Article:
Born and raised in the metro area of Newark, New Jersey. Profoundly deaf since infancy, he attended Bruce St. School for the Deaf in Newark and was later “mainstreamed” in neighbourhood schools. Roger and his family relocated to West Hartford, Connecticut, where he completed his high school education in 1967.
Roger attended Drew University in New Jersey for a couple of years before transferring to Gallaudet University where he obtained a BEd Degree in history in 1972. While at Gallaudet, Roger became the editor in chief of the student newspaper, The Buff and Blue and met his future bride, Michelle Desrosiers, from Regina, Saskatchewan.
After their marriage in 1972, Michelle returned to Regina with her groom in tow, and they eventually settled in Edmonton in 1973, where Roger worked for the City of Edmonton as a historical researcher, and became quite involved in the planning and development of Fort Edmonton Park which opened in 1974, and rose to become the head of the historical research section there.
In 1981, Roger left the employ of the City to take on a new challenge: conducting the Alberta Survey of the Hearing Impaired for the Government of Alberta, which eventually came under the oversight of Dr. Michael Rodda at the University of Alberta. After the completion of the survey, Dr. Rodda invited Roger to work with him on another new project, the development of the Western Canadian Centre of Specialization in Deafness and the Peikoff Chair of Deaf Studies. Both Roger and Dr. Rodda worked together in the development of the proposal and in fundraising for the Chair and were successful. Roger became the Assistant (and later Acting) Coordinator of WCCSD. He also became an instructor in the Interpreter Training program at Grant MacEwan College.
While at the University of Alberta, Roger earned his MEd in Special Education specializing in hearing impairment in 1989. In 1990 Roger left the employ of the University to become the Executive Director (and later Director of Programs and Services) of the Deaf Children’s Society of B.C. Vancouver, where he served for 11 years. While in Vancouver, he was a sessional Instructor in the teacher preparation program in Deaf and Hard of Hearing Education at the University of British Columbia and an instructor in Douglas College’s Interpreter Preparation Program.
After leaving DCS, he accepted a couple of contracts with the Canadian Association of the Deaf to conduct two nationwide research projects on early childhood services to deaf children and published a couple of books arising from these projects. He later became an English instructor in Vancouver Community College’s Program for the Deaf and the Hard of Hearing for several years until 2007. He also enrolled in Trinity Western University’s seminary where he earned a diploma in Christian Studies in 2004.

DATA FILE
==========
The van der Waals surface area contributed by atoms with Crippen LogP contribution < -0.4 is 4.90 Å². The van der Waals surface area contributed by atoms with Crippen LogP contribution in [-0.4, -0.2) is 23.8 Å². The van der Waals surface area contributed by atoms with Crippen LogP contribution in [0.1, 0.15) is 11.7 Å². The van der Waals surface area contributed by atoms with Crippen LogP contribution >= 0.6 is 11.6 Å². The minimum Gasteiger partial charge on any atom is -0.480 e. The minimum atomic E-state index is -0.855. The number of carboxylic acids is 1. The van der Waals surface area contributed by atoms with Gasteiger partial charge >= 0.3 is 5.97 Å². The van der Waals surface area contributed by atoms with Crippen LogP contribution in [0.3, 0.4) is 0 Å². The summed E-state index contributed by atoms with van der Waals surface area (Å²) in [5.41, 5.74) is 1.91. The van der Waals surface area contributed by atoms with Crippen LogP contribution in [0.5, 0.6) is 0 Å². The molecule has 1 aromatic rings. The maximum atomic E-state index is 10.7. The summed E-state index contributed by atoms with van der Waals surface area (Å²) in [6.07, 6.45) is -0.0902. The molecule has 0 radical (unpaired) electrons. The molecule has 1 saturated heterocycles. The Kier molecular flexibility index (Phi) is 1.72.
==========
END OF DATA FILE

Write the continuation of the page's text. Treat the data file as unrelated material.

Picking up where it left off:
He and Michelle relocated to Saskatoon in 2007, and Roger became the Executive Director of the Saskatchewan Deaf and Hard of Hearing Services.
Roger has also been actively involved in advocacy for human rights and better educational opportunities for the deaf on the local and national levels and published numerous papers on such topics over the past four decades. His area of focus has largely been on promoting better literacy development in young deaf and hard of hearing persons.
Roger was also the Editor in Chief of two national publications for the deaf – The Deaf Canadian magazine and The Canadian Journal of the Deaf.
Roger and Michelle are the proud parents of two sons and grandparents of six grandchildren.
“When I first learned from Debbie Russell that an award would be established in my name, my first reaction was “why me?” – surely there were others who were more deserving of this honour. I could name a few: Dave Mason, Linda Cundy, and so on. I just happened to be in the right place at the right time. Michael Rodda deserves a special mention. He and I shared a vision about what could be possible for Deaf and hard of hearing students at the University of Alberta, and he stuck his neck out and fought to secure a foothold for Deaf and hard of hearing students on the campus.
Education, especially literacy, is the most precious gift for Deaf and hard of hearing students and I’m passionate about it. I’ve said over and over again that literacy, by focusing on their strengths, opens up the world for Deaf and hard of hearing students and is the key to admission into institutions of higher learning such as the University of Alberta for them. Nevertheless, they will continue to experience barriers and would need a leg up in getting through their studies.
This is why I am proud to have my name associated with this award. I would like to state that I have consented to this on behalf of many other Deaf and hard of hearing persons who have worked with me over the years, without whose support the Western Canadian Centre for Deaf Studies and the Peikoff Chair would not have been possible. As I look back, I am gratified that the University of Alberta continues to support these programs and the aspirations of the Deaf community after a quarter-century.
I wish to thank the University of Alberta and the Faculty of Education for this honor and urge the community to contribute to it
- Roger Carver, November 13, 2010